BLITZER: All right, well said. You know, Jeffrey, 29 percent, according to our CNN-ORC poll, of all Americans believe the president of the United States is a Muslim. You see it over there, 39 percent say he's Christian, 29 percent say he's Muslim, 2 percent say he's Mormon, 1 percent say he's Jewish, 11 percent not religious. That's a national poll.

JEFFREY TOOBIN, CNN SENIOR LEGAL ANALYST: And, you know, we're treating this like this is some kind of gaffe by Donald Trump. This is a feature, not a bug. This is why he's famous. This is why he's popular because he is engaged in this racism, this bigotry, this Islamophobia, directed at Barack Obama. That's what made him a presidential candidate, so the idea that he is -- you know, made some sort of mistake and he's unsure about how he wants to respond to this, this is another example like his stuff about John McCain or Megyn Kelly that we think is a problem but is good for him politically.

BLITZER: You know, some people have suggested, Don, it's in part because his name is Barack Hussein Obama and his biracial, if you will, and that has generated all this hatred against him over these years. What's your take?

LEMON: No, I think what's generated hatred for him is the fact that he is a man of color. I mean, that's just a fact. And you know, if his name is Hussein -- Barack Hussein Obama, then that -- you know, that's Islamophobia, that's racist in some ways as well. There are people like John McCain who disagree with him politically. And that's all well and good. John McCain handled the situation very well back in 2008 when that happened, we all remember when that happened.

And many people, most people applauded John McCain for that, even though the people, the birthers, or the people who believe he's a Muslim, said, well, John McCain shouldn't have said that, he may have even lost some support but I think that it comes -- it's rooted in some sort of ism or phobia.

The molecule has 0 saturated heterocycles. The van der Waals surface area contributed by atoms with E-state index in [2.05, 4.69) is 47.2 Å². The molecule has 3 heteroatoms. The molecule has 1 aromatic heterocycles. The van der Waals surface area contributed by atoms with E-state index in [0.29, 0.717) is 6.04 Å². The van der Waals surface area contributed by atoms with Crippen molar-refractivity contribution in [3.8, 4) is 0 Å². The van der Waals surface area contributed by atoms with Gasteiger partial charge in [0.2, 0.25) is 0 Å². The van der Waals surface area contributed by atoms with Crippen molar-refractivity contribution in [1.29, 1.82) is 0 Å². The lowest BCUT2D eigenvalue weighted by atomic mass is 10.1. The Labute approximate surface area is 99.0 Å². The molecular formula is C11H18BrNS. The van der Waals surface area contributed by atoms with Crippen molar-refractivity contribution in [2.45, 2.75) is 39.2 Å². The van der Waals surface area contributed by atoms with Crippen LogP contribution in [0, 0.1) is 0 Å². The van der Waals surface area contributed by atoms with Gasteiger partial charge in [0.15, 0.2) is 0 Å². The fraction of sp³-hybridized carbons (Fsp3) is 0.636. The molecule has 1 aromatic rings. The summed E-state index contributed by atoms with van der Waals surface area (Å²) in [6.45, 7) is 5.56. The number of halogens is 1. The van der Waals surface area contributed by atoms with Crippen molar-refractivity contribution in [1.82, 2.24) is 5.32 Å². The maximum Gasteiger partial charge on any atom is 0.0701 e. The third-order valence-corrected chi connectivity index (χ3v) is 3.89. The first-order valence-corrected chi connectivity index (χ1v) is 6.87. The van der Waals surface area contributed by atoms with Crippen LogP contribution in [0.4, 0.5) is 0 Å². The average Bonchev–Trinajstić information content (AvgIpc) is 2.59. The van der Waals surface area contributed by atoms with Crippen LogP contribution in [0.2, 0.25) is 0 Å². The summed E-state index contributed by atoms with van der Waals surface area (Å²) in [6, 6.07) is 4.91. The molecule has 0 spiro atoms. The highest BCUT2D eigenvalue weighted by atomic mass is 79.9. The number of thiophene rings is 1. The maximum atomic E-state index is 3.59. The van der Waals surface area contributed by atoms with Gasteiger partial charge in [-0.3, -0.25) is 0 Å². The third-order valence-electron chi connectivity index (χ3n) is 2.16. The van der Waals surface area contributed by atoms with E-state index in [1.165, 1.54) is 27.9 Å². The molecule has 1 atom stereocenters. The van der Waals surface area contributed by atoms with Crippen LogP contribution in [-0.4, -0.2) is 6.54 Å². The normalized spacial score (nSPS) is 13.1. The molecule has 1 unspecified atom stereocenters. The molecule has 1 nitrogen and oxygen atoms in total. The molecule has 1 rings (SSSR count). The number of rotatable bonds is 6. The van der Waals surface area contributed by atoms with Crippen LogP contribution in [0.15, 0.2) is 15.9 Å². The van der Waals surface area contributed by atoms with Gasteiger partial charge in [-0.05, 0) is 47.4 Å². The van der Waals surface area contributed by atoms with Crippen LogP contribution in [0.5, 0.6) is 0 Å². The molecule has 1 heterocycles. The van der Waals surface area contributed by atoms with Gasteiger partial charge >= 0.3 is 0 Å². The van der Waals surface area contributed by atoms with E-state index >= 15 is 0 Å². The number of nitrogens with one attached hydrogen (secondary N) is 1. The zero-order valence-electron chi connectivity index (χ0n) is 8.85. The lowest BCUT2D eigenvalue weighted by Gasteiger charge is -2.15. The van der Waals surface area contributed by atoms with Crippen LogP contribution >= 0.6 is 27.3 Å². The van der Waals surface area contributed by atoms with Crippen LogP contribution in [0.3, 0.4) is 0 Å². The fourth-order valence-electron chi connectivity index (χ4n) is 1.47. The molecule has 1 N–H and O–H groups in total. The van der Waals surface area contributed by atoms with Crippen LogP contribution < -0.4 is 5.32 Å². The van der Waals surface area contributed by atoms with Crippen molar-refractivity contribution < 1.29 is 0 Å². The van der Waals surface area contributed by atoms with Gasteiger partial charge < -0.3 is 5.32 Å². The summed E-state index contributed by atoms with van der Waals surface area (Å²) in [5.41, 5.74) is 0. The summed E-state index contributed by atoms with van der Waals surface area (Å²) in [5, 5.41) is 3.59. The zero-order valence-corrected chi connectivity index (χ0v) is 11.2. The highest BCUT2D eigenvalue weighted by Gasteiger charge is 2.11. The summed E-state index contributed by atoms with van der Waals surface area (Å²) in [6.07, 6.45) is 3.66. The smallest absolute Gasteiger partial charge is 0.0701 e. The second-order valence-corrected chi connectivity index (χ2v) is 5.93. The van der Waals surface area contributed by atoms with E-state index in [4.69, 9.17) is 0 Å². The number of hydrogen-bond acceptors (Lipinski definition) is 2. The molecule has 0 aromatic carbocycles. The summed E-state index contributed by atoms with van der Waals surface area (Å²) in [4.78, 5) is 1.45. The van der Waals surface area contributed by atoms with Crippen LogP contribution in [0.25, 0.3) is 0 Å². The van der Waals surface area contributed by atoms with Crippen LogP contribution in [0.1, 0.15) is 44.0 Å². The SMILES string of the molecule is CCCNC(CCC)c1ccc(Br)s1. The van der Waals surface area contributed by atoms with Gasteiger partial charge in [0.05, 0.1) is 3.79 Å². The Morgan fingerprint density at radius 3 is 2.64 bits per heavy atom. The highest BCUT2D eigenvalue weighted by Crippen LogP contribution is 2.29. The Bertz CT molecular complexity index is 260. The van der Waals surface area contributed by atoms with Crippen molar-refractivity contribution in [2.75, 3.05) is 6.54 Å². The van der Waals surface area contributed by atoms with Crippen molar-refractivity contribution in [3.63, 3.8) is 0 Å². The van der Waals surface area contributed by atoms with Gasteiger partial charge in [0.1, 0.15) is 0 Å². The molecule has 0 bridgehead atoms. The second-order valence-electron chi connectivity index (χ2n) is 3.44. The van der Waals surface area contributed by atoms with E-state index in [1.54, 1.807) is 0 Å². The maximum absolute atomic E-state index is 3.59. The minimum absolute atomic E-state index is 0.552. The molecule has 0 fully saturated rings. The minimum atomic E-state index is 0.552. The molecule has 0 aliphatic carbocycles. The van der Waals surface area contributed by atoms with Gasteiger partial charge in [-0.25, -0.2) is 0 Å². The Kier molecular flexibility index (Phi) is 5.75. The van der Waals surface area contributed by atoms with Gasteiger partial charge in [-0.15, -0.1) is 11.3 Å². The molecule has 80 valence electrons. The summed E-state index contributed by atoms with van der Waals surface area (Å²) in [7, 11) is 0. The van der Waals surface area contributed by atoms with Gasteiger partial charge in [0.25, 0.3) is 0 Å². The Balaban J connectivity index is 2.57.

TOOBIN: This is an uglier time than it was eight years ago and Donald Trump's political rise is an example of one.

BLITZER: All right. Jeffrey Toobin, Don Lemon, guys, thanks very much. Don, by the way, is going to be back later tonight. Not at 10:00 p.m. Eastern, 9:00 p.m. Eastern tonight for a full hour of "CNN TONIGHT." 9:00 p.m. Eastern.

We're only days away from the arrival of Pope Francis here in the United States. Tomorrow he lands in Cuba. We're going live to Havana for a preview on the Pope's visit.



BLITZER: The U.S. intelligence official not telling CNN Russia is engaging in what it calls a significant military buildup in Syria right now, including war planes, battle tanks, armored personnel carriers.

Our Pentagon correspondent Barbara Starr is working this developing story for us. What are you picking up, Barbara?

BARBARA STARR, CNN PENTAGON CORRESPONDENT: Wolf, the Russians are now pouring equipment into Syria. The latest, four aircraft fighter jets arriving in Syria from Russia.

[18:55:09] Look at some of the satellite imagery that has been captured at this airfield along the coast. We are seeing aircraft helicopters, armored vehicles, tanks, artillery. A close-up even shows one of the giant transport planes, they're landing two a day now bringing equipment in. Earlier today, Defense Secretary Ash Carter had a 50-minute phone call with the Russian Minister of Defense, Sergei Shoygu, the first time the two men have talked. The Pentagon says they are now talking about what the Pentagon calls de-conflicting U.S. and Russian military operations.

But, Wolf, here's the big question. The Pentagon does not know exactly yet what the Russians are up to so what are they talking about de-conflicting? If the Russians are there to support Bashar al-Assad. The U.S. supposes that. There should be nothing to talk about. If the Russians are there to fight ISIS, the U.S. is willing to talk about it. But right now they don't now and right now what the Russians are setting up is a military capability where they may be able to control a significant amount of airspace there -- Wolf.